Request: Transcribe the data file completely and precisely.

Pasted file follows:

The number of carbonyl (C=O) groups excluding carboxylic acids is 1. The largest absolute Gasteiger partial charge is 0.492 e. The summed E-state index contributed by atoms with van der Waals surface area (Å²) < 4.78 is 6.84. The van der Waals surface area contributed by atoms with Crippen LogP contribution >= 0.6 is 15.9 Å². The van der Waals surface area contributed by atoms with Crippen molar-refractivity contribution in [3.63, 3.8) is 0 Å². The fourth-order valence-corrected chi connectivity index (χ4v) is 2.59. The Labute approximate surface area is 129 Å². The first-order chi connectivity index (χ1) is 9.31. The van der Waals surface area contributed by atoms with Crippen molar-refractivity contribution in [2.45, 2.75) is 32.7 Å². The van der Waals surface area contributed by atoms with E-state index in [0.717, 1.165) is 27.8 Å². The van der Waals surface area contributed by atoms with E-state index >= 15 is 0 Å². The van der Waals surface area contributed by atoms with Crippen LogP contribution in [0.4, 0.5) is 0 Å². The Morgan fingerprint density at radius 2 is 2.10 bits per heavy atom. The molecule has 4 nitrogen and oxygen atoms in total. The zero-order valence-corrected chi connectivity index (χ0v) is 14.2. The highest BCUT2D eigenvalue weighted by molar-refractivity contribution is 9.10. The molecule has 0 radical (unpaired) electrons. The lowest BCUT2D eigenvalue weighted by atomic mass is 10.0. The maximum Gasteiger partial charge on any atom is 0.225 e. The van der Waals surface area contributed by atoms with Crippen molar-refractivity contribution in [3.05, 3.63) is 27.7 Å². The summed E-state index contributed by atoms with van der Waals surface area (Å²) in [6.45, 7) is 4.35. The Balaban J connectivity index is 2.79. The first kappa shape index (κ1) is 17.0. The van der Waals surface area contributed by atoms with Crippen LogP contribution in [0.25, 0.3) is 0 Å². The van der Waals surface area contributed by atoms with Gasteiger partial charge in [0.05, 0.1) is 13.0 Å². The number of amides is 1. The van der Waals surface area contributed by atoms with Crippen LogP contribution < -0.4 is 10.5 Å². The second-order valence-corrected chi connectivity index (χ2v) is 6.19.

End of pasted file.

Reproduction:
The number of carbonyl (C=O) groups excluding carboxylic acids is 1. The largest absolute Gasteiger partial charge is 0.492 e. The summed E-state index contributed by atoms with van der Waals surface area (Å²) < 4.78 is 6.84. The van der Waals surface area contributed by atoms with Crippen LogP contribution >= 0.6 is 15.9 Å². The van der Waals surface area contributed by atoms with Crippen molar-refractivity contribution in [3.63, 3.8) is 0 Å². The fourth-order valence-corrected chi connectivity index (χ4v) is 2.59. The Labute approximate surface area is 129 Å². The first-order chi connectivity index (χ1) is 9.31. The van der Waals surface area contributed by atoms with Crippen molar-refractivity contribution in [2.45, 2.75) is 32.7 Å². The van der Waals surface area contributed by atoms with E-state index in [0.717, 1.165) is 27.8 Å². The van der Waals surface area contributed by atoms with E-state index >= 15 is 0 Å². The van der Waals surface area contributed by atoms with Crippen LogP contribution in [0.4, 0.5) is 0 Å². The Morgan fingerprint density at radius 2 is 2.10 bits per heavy atom. The molecule has 4 nitrogen and oxygen atoms in total. The zero-order valence-corrected chi connectivity index (χ0v) is 14.2. The highest BCUT2D eigenvalue weighted by molar-refractivity contribution is 9.10. The molecule has 0 radical (unpaired) electrons. The lowest BCUT2D eigenvalue weighted by atomic mass is 10.0. The maximum Gasteiger partial charge on any atom is 0.225 e. The van der Waals surface area contributed by atoms with Crippen molar-refractivity contribution in [3.05, 3.63) is 27.7 Å². The summed E-state index contributed by atoms with van der Waals surface area (Å²) in [6.45, 7) is 4.35. The Balaban J connectivity index is 2.79. The first kappa shape index (κ1) is 17.0. The van der Waals surface area contributed by atoms with Crippen LogP contribution in [0.25, 0.3) is 0 Å². The van der Waals surface area contributed by atoms with Gasteiger partial charge in [0.05, 0.1) is 13.0 Å². The number of amides is 1. The van der Waals surface area contributed by atoms with Crippen LogP contribution < -0.4 is 10.5 Å². The second-order valence-corrected chi connectivity index (χ2v) is 6.19.